You care deeply about your loved ones and want to do something to let them know? Really listen when your loved ones talk to you. That calls for, of course, the ability to hear.
Research reveals one out of three adults between 65 and 74 is experiencing hearing loss and millions would benefit from wearing a hearing aid. But only 30% of those people actually use hearing aids, regrettably.
This inaction results in difficulty hearing, as well as increased dementia rates, depression, and stressed relationships. Many individuals experiencing hearing loss simply suffer in silence.
But it’s almost springtime. Spring should be a time when we enjoy blossoming flowers, emerging leaves, beginning new things, and getting closer to loved ones. Isn’t it time to renew your relationship by speaking openly about hearing loss?
Having “The Talk” is Necessary
Studies have observed that an individual with neglected hearing loss is 2.4 times more likely to experience dementia, including Alzheimer’s disease. When the part of your brain responsible for hearing becomes less active, it can initiate a cascade effect that can affect your entire brain. This is referred to as “brain atrophy” by doctors. It’s an example of the “use it or lose it” principle at work.
Individuals with hearing loss have almost twice as many instances of depression than people who have healthy hearing. Individuals who have worsening hearing loss, according to research, frequently experience anxiety and agitation. The person may start to isolate themselves from friends and family. They’re likely to fall deeper into depression as they stop engaging in activities once loved.
This, in turn, can result in relationship strain amongst spouses, but also between parent and child, close friends, and other people in this person’s life.
Solving The Puzzle
Your loved one may not think they can talk to you about their hearing issues. They may be nervous or embarrassed. Maybe they’re dealing with denial. You might need to do some detective work to decide when it’s time to have the conversation.
Since you can’t hear what your loved one hears, you’ll have to rely on outward cues, such as:
- Frequent misunderstandings
- Staying away from conversations
- Turning the volume way up on the TV
- School, hobbies, and work are suddenly becoming harder
- Complaining about ringing, humming, static, or other sounds that you don’t hear
- Avoiding busy places
- essential sounds, like someone calling their name, a doorbell, or a warning alarm are frequently missed
- New levels of anxiety in social settings
Plan on having a heart-to-heart conversation with your loved one if you notice any of these common symptoms.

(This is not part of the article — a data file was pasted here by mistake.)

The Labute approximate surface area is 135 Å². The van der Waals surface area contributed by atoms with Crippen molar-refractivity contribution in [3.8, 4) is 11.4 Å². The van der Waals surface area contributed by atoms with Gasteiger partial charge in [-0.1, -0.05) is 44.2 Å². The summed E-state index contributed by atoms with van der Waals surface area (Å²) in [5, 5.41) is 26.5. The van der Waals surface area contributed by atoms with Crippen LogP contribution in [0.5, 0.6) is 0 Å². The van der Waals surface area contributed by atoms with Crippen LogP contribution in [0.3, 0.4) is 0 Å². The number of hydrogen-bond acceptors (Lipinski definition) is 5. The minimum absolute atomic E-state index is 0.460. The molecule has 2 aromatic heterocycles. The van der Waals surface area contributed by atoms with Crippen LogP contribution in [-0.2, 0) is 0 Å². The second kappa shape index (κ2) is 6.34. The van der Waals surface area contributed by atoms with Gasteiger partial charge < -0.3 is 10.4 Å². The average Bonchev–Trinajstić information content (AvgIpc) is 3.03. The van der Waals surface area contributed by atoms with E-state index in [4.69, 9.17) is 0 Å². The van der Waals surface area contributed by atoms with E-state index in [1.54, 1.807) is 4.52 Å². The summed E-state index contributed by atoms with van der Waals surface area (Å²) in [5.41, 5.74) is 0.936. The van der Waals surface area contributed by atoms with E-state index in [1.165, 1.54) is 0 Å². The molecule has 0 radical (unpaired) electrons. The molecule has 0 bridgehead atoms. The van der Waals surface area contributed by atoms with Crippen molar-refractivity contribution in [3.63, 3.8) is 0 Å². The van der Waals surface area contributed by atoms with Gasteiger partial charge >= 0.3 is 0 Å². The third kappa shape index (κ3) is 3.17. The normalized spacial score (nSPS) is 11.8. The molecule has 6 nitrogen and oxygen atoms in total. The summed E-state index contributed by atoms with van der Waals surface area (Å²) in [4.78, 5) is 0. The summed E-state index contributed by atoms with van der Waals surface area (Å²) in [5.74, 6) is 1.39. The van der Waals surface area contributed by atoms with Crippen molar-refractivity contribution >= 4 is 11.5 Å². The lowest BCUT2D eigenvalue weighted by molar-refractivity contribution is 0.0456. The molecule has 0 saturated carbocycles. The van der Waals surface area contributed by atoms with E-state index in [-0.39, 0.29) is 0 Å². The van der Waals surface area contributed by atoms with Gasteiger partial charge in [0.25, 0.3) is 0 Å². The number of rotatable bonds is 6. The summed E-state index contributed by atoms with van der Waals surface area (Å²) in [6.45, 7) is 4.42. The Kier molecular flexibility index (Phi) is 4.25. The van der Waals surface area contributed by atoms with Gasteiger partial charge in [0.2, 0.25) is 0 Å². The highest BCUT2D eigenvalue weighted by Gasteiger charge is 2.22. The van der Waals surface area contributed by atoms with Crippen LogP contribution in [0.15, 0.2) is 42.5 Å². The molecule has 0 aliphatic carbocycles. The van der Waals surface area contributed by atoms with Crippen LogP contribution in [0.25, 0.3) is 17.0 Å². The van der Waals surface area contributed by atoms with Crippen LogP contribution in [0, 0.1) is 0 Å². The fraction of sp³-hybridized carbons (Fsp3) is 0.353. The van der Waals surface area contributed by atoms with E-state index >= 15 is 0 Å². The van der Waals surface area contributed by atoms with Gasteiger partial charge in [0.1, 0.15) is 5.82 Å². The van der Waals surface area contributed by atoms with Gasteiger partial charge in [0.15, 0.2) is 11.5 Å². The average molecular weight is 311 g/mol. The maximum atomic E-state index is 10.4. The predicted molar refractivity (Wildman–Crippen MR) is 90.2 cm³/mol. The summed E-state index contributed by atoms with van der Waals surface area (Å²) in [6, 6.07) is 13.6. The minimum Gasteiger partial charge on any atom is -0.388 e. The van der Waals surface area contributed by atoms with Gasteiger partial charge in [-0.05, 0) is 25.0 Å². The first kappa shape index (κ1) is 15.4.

The Hearing Loss Talk – Here’s How
Having this discussion may not be easy. A spouse in denial may brush it off or become defensive. That’s why approaching hearing loss in an appropriate way is so significant. You might need to modify your language based on your distinct relationship, but the steps will be the same for the most part.
Step 1: Tell them you love them unconditionally and value your relationship.
Step 2: Their health is important to you and you’re worried. You’ve read the studies. You’re aware of the higher dementia risk and depression that come with untreated hearing loss. You don’t want that for your loved one.
Step 3: Your own health and safety are also a concern. Your hearing can be damaged by excessively high volumes on the TV and other devices. In addition, studies show that elevated noise can lead to anxiety, which may effect your relationship. Your loved one may not hear you yelling for help if you’ve fallen down or somebody’s broken into the house.
Emotion is an essential part of robust communication. Merely listing facts won’t be as impactful as painting an emotional picture of the possible repercussions.
Step 4: Agree together to make an appointment to have a hearing test. After deciding, make the appointment as soon as possible. Don’t wait.
Step 5: Be ready for objections. At any point in the process, they could have these objections. This is someone you know well. What will they object to? Money? Time? Are they convinced it’s not a big deal? Do they think they can use home remedies? You understand “natural hearing loss cures” don’t really work and could cause more harm than good.
Be prepared with your responses. Perhaps you rehearse them ahead of time. They don’t have to match those listed above word-for-word, but they should answer your loved one’s concerns.
Grow Your Relationship
Talking about hearing loss isn’t easy if your loved one isn’t willing to consider it. But you’ll get your loved one the assistance they need to live a long healthy life and grow closer by having this conversation. Isn’t love all about growing closer?